Understanding the process of finding participants
Understanding the process of finding participants
A good qualitative market research study is all about the people. Whatever type of market research project you are conducting, if you want to uncover in-depth insights, first you need to find high quality, engaged participants who fit your exact specifications. From feasibility assessments to recruitment techniques and validation to over-recruits, there’s a lot to think about when it comes to finding the perfect participants for your market research - but don’t worry! This blog will explain the process and outline the different market research techniques available. Read on to find out more…
Finding time to feasibility test
Before starting any type of market research project, you should always carry out a feasibility test so you can get an idea of how feasible your project is and establish a solid foundation to build your qualitative market research on. Basically, a good feasibility test will help you drill down into your target demographic so you can determine how viable your study and sample are before you get started. It’s a really important part of the recruitment process, however, unfortunately, we often see people rush through their feasibility tests so they can quickly tick them off the list. But trust us: the more thorough your feasibility test, the more successful your market research project will be. Start by looking at previous projects so you can get a feel for things such as sample size and geographical considerations, and make sure you research online and utilise social media too. All of this will help you make a thorough assessment about whether or not your research is feasible, so you can get started and find the right respondents. Find out more here.
Defining your criteria
Before you start searching for the perfect participants, you need to establish what you really want from your research: it's time to identify the must-haves and set them apart from the nice-to-haves so you can make sure your screening criteria is clear. Not only does defining your criteria mean you can go on to recruit the very best people for your research, but by separating the must-haves from the nice-to-haves, it means you can go back to the not-so-perfect candidates if recruitment proves tougher than expected. For example, you could be looking at men who watch rugby, men who watch rugby and support Harlequins or men who earn more than a million a year, watch rugby and support Harlequins whilst drinking Guinness in their townhouse. The devil’s in the detail, and by ensuring only relevant participants are put forward, you can make sure your research goes off without a hitch. However, at the same time it’s important to be realistic and make sure you’re not asking for too much - after all, the more specific you are with your criteria, the smaller your pool of potential candidates will be, which could have a significant impact on your timelines and budget.
You’ve carried out your feasibility test, defined your criteria - and now you’re officially ready to start recruiting! When it comes to market research techniques, one of the best ways to reach out to participants is via social media. It’s a really powerful way to interact with, build trust with and gather insights from your target audience - and it’s also a great way to recruit, especially when you are targeting younger age groups or niche audiences. Conducting paid advertising through social media platforms can help you reach out to a large volume of people in a short space of time, and with tools such as Facebook’s advanced targeting, you can make sure you get your message across to the people you want to see it. Facebook and Twitter tend to be best, whereas LinkedIn is a great tool for recruiting professionals. However, it’s important not to rule out more traditional recruitment techniques too: a panel, for example, can be a quick way to recruit a group of respondents who are fully verified, ready and willing to take part in research, whilst desk research, word of mouth, advertising and online forums are also a great way to reach out to potential respondents. Find out more here.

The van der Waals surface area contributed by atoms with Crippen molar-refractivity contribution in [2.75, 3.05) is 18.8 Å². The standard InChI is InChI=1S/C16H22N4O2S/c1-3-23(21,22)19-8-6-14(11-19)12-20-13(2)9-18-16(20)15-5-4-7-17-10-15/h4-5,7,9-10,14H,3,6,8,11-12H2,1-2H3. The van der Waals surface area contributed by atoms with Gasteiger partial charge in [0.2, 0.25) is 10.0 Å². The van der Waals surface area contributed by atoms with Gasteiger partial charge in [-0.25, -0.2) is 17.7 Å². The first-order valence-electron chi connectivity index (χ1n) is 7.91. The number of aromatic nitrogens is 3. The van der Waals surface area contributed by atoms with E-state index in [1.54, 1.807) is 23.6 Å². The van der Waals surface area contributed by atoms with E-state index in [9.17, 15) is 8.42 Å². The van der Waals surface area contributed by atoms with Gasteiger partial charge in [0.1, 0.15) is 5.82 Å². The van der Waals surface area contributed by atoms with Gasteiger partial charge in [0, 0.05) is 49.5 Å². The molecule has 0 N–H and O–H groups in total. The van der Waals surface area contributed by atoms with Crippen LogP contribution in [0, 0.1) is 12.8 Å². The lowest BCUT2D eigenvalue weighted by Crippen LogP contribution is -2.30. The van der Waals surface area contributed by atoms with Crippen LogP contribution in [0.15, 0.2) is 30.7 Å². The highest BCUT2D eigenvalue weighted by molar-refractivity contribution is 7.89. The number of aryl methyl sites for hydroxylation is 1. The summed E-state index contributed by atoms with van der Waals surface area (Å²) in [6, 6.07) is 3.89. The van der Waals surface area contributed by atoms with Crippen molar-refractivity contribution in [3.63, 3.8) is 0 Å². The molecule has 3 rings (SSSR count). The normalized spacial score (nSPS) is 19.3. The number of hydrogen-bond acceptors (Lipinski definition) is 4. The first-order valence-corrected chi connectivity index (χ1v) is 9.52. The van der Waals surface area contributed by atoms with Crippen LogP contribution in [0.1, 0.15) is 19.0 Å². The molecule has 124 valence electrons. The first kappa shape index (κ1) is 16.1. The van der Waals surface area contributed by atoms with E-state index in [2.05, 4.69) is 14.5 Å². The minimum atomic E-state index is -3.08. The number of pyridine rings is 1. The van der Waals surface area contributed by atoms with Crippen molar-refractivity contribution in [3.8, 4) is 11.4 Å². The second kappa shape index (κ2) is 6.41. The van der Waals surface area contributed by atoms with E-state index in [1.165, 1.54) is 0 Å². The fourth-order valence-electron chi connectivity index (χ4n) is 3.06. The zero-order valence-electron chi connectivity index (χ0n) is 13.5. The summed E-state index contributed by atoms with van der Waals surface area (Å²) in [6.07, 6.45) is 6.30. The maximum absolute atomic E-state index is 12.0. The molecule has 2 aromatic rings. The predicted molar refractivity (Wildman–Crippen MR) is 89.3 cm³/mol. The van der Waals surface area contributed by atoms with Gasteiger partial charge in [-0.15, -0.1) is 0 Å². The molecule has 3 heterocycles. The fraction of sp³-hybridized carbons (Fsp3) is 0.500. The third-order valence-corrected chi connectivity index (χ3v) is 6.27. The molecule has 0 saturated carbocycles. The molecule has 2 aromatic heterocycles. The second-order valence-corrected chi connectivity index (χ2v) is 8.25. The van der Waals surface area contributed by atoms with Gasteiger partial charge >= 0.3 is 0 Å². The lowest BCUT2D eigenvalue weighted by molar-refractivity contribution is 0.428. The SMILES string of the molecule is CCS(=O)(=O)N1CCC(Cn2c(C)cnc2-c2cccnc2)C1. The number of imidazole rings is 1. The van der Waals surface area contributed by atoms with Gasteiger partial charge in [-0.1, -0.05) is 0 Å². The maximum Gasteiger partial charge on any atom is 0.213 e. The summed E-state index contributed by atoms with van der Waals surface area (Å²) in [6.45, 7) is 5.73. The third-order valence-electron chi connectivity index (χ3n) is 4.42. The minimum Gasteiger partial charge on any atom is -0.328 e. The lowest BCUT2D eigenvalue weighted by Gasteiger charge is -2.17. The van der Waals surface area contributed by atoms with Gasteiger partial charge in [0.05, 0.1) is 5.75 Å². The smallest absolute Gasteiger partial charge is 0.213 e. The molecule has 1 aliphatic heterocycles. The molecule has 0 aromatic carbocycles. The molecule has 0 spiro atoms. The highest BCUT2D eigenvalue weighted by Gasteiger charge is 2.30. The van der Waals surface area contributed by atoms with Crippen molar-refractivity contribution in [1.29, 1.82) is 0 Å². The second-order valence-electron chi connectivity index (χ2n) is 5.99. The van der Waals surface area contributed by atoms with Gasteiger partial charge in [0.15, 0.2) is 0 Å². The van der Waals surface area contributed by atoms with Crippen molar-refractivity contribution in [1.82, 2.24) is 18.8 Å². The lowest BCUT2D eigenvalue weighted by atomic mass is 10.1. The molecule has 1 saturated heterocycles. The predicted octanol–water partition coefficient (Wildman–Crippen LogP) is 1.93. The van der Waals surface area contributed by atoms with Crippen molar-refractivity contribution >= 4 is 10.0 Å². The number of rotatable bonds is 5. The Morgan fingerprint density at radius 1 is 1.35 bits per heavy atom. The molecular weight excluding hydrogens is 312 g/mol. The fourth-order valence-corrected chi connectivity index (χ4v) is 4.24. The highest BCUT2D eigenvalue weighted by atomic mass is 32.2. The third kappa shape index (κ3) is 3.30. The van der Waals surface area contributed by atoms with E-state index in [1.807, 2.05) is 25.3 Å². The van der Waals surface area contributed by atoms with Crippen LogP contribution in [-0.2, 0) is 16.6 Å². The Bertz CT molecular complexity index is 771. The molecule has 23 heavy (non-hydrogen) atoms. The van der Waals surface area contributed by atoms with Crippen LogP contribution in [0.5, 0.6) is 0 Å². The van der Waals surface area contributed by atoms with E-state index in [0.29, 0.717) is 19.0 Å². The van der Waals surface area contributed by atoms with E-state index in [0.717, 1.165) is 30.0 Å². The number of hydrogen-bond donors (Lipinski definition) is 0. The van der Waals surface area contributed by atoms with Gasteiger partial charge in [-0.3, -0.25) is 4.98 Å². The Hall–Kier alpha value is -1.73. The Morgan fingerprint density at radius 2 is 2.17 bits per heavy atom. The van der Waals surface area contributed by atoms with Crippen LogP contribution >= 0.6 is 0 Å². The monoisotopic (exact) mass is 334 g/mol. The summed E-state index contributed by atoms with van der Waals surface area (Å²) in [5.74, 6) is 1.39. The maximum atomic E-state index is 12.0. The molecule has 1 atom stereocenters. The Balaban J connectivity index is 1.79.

Make sure you over-recruit
From mums whose kids are unwell on the day to people who’ve had a meeting run over, your participants are only human and there are plenty of pitfalls that could result in no-shows on the day. And that’s exactly why we always recommend our clients to over-recruit. That way, instead of panicking and searching for new respondents, if anything goes wrong you'll have fully validated participants ready to fill in - and if you have a full house on the day, you can always send home some of your over-recruits. Just make sure you offer them an incentive to thank them for giving up their time! To ensure you always have the right amount of people attending, we’d recommend recruiting three for two to attend, four for three to attend, six for four and 10 for eight - and so on. Be sure to find out more about over-recruits and why they’re so important.
So, there you have it! When it comes to finding participants for your qualitative market research, as long as you have a clear plan of action - and stick to it! - you’ll be able to access the best respondents every time. Alternatively. If you’re confused about all the different market research techniques and need a bit more help and advice, we’re more than happy to help. Contact Angelfish today to chat through your research project with one of our qualitative market research experts.